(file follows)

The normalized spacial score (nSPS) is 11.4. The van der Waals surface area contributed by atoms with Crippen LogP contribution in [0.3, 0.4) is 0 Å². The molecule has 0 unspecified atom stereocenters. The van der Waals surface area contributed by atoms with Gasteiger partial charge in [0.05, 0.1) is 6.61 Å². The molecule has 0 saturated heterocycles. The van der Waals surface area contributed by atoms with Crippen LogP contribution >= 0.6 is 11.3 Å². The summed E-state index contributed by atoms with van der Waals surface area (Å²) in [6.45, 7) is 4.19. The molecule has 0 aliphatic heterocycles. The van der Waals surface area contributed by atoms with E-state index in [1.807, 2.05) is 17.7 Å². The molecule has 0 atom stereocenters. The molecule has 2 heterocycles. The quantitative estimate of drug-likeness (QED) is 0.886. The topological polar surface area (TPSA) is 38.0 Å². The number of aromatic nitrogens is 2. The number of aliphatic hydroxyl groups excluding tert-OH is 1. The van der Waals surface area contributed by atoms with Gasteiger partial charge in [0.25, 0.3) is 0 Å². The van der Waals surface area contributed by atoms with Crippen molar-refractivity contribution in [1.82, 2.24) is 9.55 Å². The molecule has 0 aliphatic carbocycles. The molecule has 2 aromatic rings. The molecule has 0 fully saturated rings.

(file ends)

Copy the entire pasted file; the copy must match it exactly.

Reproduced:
The normalized spacial score (nSPS) is 11.4. The van der Waals surface area contributed by atoms with Crippen LogP contribution in [0.3, 0.4) is 0 Å². The molecule has 0 unspecified atom stereocenters. The van der Waals surface area contributed by atoms with Gasteiger partial charge in [0.05, 0.1) is 6.61 Å². The molecule has 0 saturated heterocycles. The van der Waals surface area contributed by atoms with Crippen LogP contribution >= 0.6 is 11.3 Å². The summed E-state index contributed by atoms with van der Waals surface area (Å²) in [6.45, 7) is 4.19. The molecule has 0 aliphatic heterocycles. The van der Waals surface area contributed by atoms with E-state index in [1.807, 2.05) is 17.7 Å². The molecule has 0 atom stereocenters. The molecule has 2 heterocycles. The quantitative estimate of drug-likeness (QED) is 0.886. The topological polar surface area (TPSA) is 38.0 Å². The number of aromatic nitrogens is 2. The number of aliphatic hydroxyl groups excluding tert-OH is 1. The van der Waals surface area contributed by atoms with Gasteiger partial charge in [0.25, 0.3) is 0 Å². The van der Waals surface area contributed by atoms with Crippen molar-refractivity contribution in [1.82, 2.24) is 9.55 Å². The molecule has 0 aliphatic carbocycles. The molecule has 2 aromatic rings. The molecule has 0 fully saturated rings.